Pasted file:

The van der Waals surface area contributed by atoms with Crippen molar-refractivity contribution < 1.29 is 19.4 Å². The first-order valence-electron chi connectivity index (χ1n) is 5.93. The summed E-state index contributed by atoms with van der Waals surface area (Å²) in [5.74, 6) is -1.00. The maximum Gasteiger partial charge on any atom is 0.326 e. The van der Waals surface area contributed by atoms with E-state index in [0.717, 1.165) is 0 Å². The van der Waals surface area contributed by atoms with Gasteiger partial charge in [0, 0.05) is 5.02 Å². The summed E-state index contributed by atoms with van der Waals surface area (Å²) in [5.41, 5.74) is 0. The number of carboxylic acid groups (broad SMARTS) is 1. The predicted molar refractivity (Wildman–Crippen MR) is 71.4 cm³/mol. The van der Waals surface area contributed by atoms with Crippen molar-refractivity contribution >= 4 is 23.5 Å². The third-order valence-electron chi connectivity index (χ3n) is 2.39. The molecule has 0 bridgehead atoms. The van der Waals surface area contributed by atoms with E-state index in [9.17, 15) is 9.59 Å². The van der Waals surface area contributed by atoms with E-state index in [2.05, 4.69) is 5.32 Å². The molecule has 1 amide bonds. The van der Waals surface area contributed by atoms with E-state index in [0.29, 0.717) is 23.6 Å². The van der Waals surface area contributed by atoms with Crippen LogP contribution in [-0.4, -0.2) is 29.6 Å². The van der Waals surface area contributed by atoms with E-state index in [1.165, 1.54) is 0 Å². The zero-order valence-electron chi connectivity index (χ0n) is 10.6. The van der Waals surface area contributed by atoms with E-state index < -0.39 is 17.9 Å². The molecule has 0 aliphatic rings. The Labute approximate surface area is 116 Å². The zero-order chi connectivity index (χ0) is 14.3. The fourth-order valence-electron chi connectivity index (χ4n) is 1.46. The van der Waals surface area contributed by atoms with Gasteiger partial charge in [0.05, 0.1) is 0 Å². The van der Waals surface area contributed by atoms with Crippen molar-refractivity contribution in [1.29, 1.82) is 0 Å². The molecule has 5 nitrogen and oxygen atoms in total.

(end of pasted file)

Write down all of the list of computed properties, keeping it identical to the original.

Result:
The van der Waals surface area contributed by atoms with Crippen molar-refractivity contribution < 1.29 is 19.4 Å². The first-order valence-electron chi connectivity index (χ1n) is 5.93. The summed E-state index contributed by atoms with van der Waals surface area (Å²) in [5.74, 6) is -1.00. The maximum Gasteiger partial charge on any atom is 0.326 e. The van der Waals surface area contributed by atoms with E-state index in [0.717, 1.165) is 0 Å². The van der Waals surface area contributed by atoms with Gasteiger partial charge in [0, 0.05) is 5.02 Å². The summed E-state index contributed by atoms with van der Waals surface area (Å²) in [5.41, 5.74) is 0. The number of carboxylic acid groups (broad SMARTS) is 1. The predicted molar refractivity (Wildman–Crippen MR) is 71.4 cm³/mol. The van der Waals surface area contributed by atoms with Crippen molar-refractivity contribution >= 4 is 23.5 Å². The third-order valence-electron chi connectivity index (χ3n) is 2.39. The molecule has 0 bridgehead atoms. The van der Waals surface area contributed by atoms with E-state index in [9.17, 15) is 9.59 Å². The van der Waals surface area contributed by atoms with E-state index in [2.05, 4.69) is 5.32 Å². The molecule has 1 amide bonds. The van der Waals surface area contributed by atoms with E-state index in [0.29, 0.717) is 23.6 Å². The van der Waals surface area contributed by atoms with Crippen LogP contribution in [-0.4, -0.2) is 29.6 Å². The van der Waals surface area contributed by atoms with E-state index in [1.165, 1.54) is 0 Å². The zero-order valence-electron chi connectivity index (χ0n) is 10.6. The van der Waals surface area contributed by atoms with E-state index < -0.39 is 17.9 Å². The molecule has 0 aliphatic rings. The Labute approximate surface area is 116 Å². The zero-order chi connectivity index (χ0) is 14.3. The fourth-order valence-electron chi connectivity index (χ4n) is 1.46. The van der Waals surface area contributed by atoms with Gasteiger partial charge in [0.05, 0.1) is 0 Å². The van der Waals surface area contributed by atoms with Crippen molar-refractivity contribution in [1.29, 1.82) is 0 Å². The molecule has 5 nitrogen and oxygen atoms in total.